With an eye to the future, AEM reports good earnings this year
Nunavut gold mine operator gains approval for Vault Pit, files EIS for Whale Tail
As Agnico Eagle Mines contemplates expansion of gold mining activities near Nunavut’s Meadowbank gold mine, the company on July 27 reported solid earnings for the second quarter of 2016.
“Given these strong results and a more robust gold price environment, we have significantly improved our financial position, while continuing to make important investments in several of our growth projects,” Sean Boyd, Agnico Eagle’s CEO said in a release.
The company posted net income of $19 million for the second three-month period of their 2016 financial year — April, May and June
That compares with net income of only $10.1 million for the same period in 2015.
And for the first six months of 2016, Agnico Eagle reports net income of $46.8 million, compared with $38.8 million for the same period in 2015.
Because of that, and increased optimism that their rate of gold production will increase in the future, the company has raised its quarterly dividend by 25 per cent, to 10 cents a share from eight cents.
In an interview July 28 with Andrew Bell of the Business News Network, Boyd said Agnico Eagle hopes to expand gold production by 30 to 40 per cent over the next five years from roughly the same number of mines they operate now.
Agnico Eagle owns mines in four regions: Scandinavia, Mexico, the Abitibi region of Quebec and Nunavut.
But the company appears to be pinning their highest hopes on Nunavut, where it has begun the process of creating a satellite mining operation at Amaruq, about 50 km from Meadowbank.
“The biggest swing factor comes from our Nunavut base,” Boyd said in the interview.
That’s because — pending regulatory approvals — they hope to create a satellite mine at Amaruq, about 50 kilometres northwest of Meadowbank, in 2019, Boyd said.
Agnico Eagle would ship ore from Amaruq to its mill at Meadowbank for processing.
This past June 30, Agnico Eagle filed a project description and environmental impact statement with the Nunavut Impact Review Board for the Whale Tail Pit, part of their Amaruq property.
Located entirely on 480 square km of Inuit-owned land leased from the Kivalliq Inuit Association, the Whale Tail Pit project would see the extraction of 8.3 million tonnes of ore from the Amaruq area over a three to four year period, Agnico Eagle said in its project description.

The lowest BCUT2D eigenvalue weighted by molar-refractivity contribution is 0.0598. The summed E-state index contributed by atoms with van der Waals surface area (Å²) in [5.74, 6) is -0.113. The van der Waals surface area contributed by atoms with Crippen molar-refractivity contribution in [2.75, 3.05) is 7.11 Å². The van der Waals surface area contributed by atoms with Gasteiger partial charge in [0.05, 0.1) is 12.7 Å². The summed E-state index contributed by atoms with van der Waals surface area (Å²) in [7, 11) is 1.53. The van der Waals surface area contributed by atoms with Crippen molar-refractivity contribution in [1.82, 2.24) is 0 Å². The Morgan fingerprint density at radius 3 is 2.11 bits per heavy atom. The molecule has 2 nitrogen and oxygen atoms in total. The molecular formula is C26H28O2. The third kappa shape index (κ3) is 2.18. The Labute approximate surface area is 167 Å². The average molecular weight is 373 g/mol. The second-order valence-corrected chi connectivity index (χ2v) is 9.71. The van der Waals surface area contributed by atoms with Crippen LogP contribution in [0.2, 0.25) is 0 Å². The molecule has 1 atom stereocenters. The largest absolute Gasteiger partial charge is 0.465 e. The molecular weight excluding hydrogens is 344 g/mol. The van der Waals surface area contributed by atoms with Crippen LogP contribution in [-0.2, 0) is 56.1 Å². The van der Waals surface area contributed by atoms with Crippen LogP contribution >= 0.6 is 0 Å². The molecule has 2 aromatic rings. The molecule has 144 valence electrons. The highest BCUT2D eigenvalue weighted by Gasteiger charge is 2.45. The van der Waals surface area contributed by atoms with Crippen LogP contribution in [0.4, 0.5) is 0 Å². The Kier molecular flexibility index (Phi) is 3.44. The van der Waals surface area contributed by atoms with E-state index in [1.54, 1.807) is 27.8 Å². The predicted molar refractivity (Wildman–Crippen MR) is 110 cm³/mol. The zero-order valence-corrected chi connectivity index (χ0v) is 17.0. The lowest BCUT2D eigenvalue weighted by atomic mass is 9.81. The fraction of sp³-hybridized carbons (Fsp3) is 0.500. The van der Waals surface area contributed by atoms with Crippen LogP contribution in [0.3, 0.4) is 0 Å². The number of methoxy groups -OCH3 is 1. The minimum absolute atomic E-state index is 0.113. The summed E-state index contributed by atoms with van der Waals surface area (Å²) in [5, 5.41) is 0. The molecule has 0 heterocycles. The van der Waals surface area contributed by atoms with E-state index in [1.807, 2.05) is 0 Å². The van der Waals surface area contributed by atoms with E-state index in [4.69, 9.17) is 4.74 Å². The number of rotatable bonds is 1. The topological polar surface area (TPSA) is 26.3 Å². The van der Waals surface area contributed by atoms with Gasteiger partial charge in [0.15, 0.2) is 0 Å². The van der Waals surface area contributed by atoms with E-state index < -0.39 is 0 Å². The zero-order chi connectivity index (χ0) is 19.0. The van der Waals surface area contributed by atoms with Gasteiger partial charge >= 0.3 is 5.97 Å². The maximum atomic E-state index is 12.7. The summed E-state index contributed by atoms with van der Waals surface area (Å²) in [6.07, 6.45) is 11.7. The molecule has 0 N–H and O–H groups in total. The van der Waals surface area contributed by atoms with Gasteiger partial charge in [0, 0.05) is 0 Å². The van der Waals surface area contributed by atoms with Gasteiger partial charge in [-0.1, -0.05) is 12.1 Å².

The company also says that development of the Amaruq property will extend Meadowbank’s operating life and help preserve jobs in the region during the gap in time between the eventual wind-down of Meadowbank and the start-up of a mine at its Meliadine property near Rankin Inlet.
“Agnico Eagle is optimistic that permits will be received in a timely matter and are therefore planning on Whale Tail Pit construction and progressive closure at Meadowbank that will reduce a potential employment gap from one year to a shorter period of time,” the project description said.
As for Meliadine, which now hosts an estimated resource of 10 million ounces of gold, Agnico Eagle’s board will make a production decision in early 2017, Boyd told BNN.
Meanwhile, Carolyn Bennett, the minister of Indigenous and Northern Affairs, and four other federal ministers, issued a decision July 26 that authorizes amendments to Agnico Eagle’s project certificate for Meadowbank to allow development of the company’s Vault Pit expansion project.
This now allows the company to extend Vault Pit into Phaser Lake, which will be dewatered to allow for the extraction of another 400,000 tonnes of ore.
The company will perform a “fishout,” in which fish are taken out of the lake and transferred to another body of water.
The NIRB, which had recommended approval of the Vault Pit expansion earlier this year, is now making arrangements to hold a project certificate workshop for the project.